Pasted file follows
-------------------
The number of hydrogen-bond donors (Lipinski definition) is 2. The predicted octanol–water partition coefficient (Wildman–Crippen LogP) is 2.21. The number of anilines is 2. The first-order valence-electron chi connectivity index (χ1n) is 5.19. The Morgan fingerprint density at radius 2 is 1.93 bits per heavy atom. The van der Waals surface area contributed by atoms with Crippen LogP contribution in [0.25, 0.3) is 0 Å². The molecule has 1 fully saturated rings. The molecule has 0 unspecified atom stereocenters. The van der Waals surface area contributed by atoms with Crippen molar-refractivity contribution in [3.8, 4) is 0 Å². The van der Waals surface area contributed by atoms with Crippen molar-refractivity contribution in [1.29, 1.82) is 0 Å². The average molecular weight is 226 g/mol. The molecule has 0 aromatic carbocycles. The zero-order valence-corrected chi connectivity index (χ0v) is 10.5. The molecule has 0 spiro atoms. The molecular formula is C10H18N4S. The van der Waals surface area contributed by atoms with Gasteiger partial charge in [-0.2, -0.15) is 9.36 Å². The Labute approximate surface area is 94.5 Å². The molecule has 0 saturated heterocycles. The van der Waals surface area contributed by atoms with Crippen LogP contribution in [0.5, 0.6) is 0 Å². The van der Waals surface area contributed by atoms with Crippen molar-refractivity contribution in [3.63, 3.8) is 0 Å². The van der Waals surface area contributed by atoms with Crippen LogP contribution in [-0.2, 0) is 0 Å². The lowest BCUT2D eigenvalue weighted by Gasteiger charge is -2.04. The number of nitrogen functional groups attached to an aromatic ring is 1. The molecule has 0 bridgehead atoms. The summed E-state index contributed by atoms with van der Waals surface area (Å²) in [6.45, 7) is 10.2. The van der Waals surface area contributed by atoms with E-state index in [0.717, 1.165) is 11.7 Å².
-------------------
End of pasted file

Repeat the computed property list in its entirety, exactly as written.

The number of hydrogen-bond donors (Lipinski definition) is 2. The predicted octanol–water partition coefficient (Wildman–Crippen LogP) is 2.21. The number of anilines is 2. The first-order valence-electron chi connectivity index (χ1n) is 5.19. The Morgan fingerprint density at radius 2 is 1.93 bits per heavy atom. The van der Waals surface area contributed by atoms with Crippen LogP contribution in [0.25, 0.3) is 0 Å². The molecule has 1 fully saturated rings. The molecule has 0 unspecified atom stereocenters. The van der Waals surface area contributed by atoms with Crippen molar-refractivity contribution in [3.8, 4) is 0 Å². The van der Waals surface area contributed by atoms with Crippen molar-refractivity contribution in [1.29, 1.82) is 0 Å². The average molecular weight is 226 g/mol. The molecule has 0 aromatic carbocycles. The zero-order valence-corrected chi connectivity index (χ0v) is 10.5. The molecule has 0 spiro atoms. The molecular formula is C10H18N4S. The van der Waals surface area contributed by atoms with Gasteiger partial charge in [-0.2, -0.15) is 9.36 Å². The Labute approximate surface area is 94.5 Å². The molecule has 0 saturated heterocycles. The van der Waals surface area contributed by atoms with Crippen LogP contribution in [0.5, 0.6) is 0 Å². The van der Waals surface area contributed by atoms with Crippen molar-refractivity contribution in [3.63, 3.8) is 0 Å². The van der Waals surface area contributed by atoms with Crippen LogP contribution in [-0.2, 0) is 0 Å². The lowest BCUT2D eigenvalue weighted by Gasteiger charge is -2.04. The number of nitrogen functional groups attached to an aromatic ring is 1. The molecule has 0 bridgehead atoms. The summed E-state index contributed by atoms with van der Waals surface area (Å²) in [6.45, 7) is 10.2. The van der Waals surface area contributed by atoms with E-state index in [0.717, 1.165) is 11.7 Å².